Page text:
May 9 – It is the end of the third day of our trip and so far we absolutely love it. We made it to all the way to Columbia River Gorge.
We left home early Sunday morning. At the beginning of our trip we visited our friends Pavel and Natasha Tikhomirov in West Sacramento and got chance to see their new work. They keep on getting better and better. What is very interesting that while they work side by side, their styles are diverging more and more. Their website has nice representation of their work:
After spending almost an hour with them, we started driving toward our Sunday destination – Ashland, Oregon. We took Hwy 99 instead of slightly shorter but very boring Hwy 5. This was one of our longest distance days - 382 miles and this was another reason why we wanted to take more interesting route. When we take Hwy 99, we always visit Chico. While it is located ‘in a middle of nowhere’, it is surprisingly lovely and green university town with population over 86000 without counting almost 16000 students at California State University, the second-oldest campus in the twenty-three-campus California State University system.
Our next stop was near Mt. Shasta which was completely covered by snow. It is so very grand that I simply cannot resist photographing it every time we drive by it.
And finally we arrived to our destination for the first day – beautiful city of Ashland. Before getting to the city, we took short detour to Mt. Ashland ski resort. While it still had a lot of snow, the snow was pretty dirty and overall impression was not as magical as during our last year visit.
Before checking to our hotel, we had nice dinner at friendly and sophisticated Winchester Inn restaurant which had impressed us just as much as during our previous visits. We seriously considered seeing one of Shakespeare play’s instead of going to the dinner but this evening there was nothing we wanted to see and there was no performances Monday.
Our hotel (La Quinta Inn & Suites Ashland) was modest but super-clean with comfortable beds, high quality linen, friendly service and very reasonable rates (out of main season timing and Senior discount also helped). They also had huge indoor pool which unfortunately we never used.
Next day was Monday and many stores and galleries in Ashland were closed. We started our day by driving to Grants Pass and then through Applegate Valley to Jacksonville and Ashland. The valley was absolutely gorgeous – layers and layers of various shades of green still very fresh and vivid with snow-covered mountains on a background. Jacksonville was still lovely but very slow with only few people wondering around – may be because of Monday, may be it was still too early in a season, may be because of economy but may be little historic cities like Jacksonville simply went out of fashion with younger generation of travelers.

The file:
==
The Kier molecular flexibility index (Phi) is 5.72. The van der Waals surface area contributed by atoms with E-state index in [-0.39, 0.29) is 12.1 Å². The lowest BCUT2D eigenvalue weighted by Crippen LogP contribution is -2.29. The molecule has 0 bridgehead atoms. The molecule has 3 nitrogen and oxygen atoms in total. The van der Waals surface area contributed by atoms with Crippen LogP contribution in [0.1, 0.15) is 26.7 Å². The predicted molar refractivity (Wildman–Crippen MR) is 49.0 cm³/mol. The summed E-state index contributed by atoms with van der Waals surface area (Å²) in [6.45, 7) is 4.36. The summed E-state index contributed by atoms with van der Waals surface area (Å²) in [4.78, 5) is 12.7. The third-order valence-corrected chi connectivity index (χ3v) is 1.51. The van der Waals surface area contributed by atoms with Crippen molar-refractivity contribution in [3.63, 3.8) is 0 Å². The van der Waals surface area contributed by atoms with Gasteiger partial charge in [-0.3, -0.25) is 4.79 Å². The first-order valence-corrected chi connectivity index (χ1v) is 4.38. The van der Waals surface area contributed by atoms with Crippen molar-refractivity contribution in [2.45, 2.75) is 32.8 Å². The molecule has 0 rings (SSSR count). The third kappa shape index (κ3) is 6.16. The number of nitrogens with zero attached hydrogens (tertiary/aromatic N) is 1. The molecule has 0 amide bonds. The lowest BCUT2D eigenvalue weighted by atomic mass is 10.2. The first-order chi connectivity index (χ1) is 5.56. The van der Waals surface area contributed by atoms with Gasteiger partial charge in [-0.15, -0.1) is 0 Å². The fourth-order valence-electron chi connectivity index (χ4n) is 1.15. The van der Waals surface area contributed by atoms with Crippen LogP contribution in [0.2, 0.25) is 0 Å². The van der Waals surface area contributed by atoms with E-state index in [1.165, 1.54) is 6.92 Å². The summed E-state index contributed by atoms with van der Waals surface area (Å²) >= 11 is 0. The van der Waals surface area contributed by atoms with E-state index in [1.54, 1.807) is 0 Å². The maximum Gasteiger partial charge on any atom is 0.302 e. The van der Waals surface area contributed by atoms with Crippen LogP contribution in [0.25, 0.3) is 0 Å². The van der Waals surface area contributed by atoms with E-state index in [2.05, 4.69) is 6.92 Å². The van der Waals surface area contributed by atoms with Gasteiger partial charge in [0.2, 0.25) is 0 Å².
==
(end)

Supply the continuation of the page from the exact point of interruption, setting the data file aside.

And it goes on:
In Ashland we walked along their main street, visited little stores and galleries, had dinner at Larks and then spend time in lovely Lithia Park. Then we got in a car and drove through the Southern Oregon University campus. It is rather large, very green and beautiful.
In general, Ashland always evokes conflicting emotions in me. I absolutely love the beauty of the town itself and the surrounding area. It has great climate, nice landscape, mountains, lakes, orchards, Shakespeare Festival – practically dream place to live and yet I cannot imagine myself ever living here. I cannot stand these stoned shady characters that linger in groups along the main street and in the park. The old “organic” hippie ladies that keep multiple stores with various “spiritual” accessories drive me nuts. I simply cannot see myself fitting into this environment so I guess this paradise that we love visiting so much is not right for us on a permanent basic.
Tuesday May 8th we left Ashland for Hood River. We decided to skip Crater Lake this time since there was still too much snow which made it difficult to get close to the lake. So instead of taking our usual Hwy 62 from Medford, and then hwys's 230, 138 and 97, we took Hwy 5 to Roseburg and then North Umpqua Scenic Highway 138 directly to Hwy 97. We took this route once before very long time ago but completely forgot how beautiful it was.
Our first stop on Hwy 138 was in Glide at Colliding Rivers Viewpoint, where 'the swift, deep waters of the North Umpqua River funnel into a water chute and meet the rapids of sparkling Little River head-on'. Since there was a lot of water from melting snow, the effect was very impressive.